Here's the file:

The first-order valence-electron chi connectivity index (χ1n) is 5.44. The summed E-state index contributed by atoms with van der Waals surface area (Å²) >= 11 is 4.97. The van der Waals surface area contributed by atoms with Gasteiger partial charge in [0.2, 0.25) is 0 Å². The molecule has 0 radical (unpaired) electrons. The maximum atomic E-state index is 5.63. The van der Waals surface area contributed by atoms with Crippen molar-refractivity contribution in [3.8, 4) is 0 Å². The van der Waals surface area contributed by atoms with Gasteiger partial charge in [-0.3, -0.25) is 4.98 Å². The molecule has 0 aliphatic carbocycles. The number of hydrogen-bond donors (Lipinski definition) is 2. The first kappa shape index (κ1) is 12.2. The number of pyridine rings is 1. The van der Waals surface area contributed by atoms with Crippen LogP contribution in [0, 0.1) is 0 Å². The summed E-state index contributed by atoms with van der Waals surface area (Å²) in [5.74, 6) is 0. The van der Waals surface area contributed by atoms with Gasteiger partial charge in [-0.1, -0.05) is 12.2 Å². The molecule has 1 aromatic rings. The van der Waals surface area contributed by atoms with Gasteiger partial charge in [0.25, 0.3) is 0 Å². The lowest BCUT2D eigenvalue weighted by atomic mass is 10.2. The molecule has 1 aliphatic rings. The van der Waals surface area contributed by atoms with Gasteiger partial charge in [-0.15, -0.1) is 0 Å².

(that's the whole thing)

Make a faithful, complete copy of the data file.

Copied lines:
The first-order valence-electron chi connectivity index (χ1n) is 5.44. The summed E-state index contributed by atoms with van der Waals surface area (Å²) >= 11 is 4.97. The van der Waals surface area contributed by atoms with Gasteiger partial charge in [0.2, 0.25) is 0 Å². The molecule has 0 radical (unpaired) electrons. The maximum atomic E-state index is 5.63. The van der Waals surface area contributed by atoms with Crippen molar-refractivity contribution in [3.8, 4) is 0 Å². The van der Waals surface area contributed by atoms with Gasteiger partial charge in [-0.3, -0.25) is 4.98 Å². The molecule has 0 aliphatic carbocycles. The number of hydrogen-bond donors (Lipinski definition) is 2. The first kappa shape index (κ1) is 12.2. The number of pyridine rings is 1. The van der Waals surface area contributed by atoms with Crippen LogP contribution in [0, 0.1) is 0 Å². The summed E-state index contributed by atoms with van der Waals surface area (Å²) in [5.74, 6) is 0. The van der Waals surface area contributed by atoms with Gasteiger partial charge in [-0.1, -0.05) is 12.2 Å². The molecule has 1 aromatic rings. The van der Waals surface area contributed by atoms with Gasteiger partial charge in [0.25, 0.3) is 0 Å². The lowest BCUT2D eigenvalue weighted by atomic mass is 10.2. The molecule has 1 aliphatic rings. The van der Waals surface area contributed by atoms with Gasteiger partial charge in [-0.15, -0.1) is 0 Å².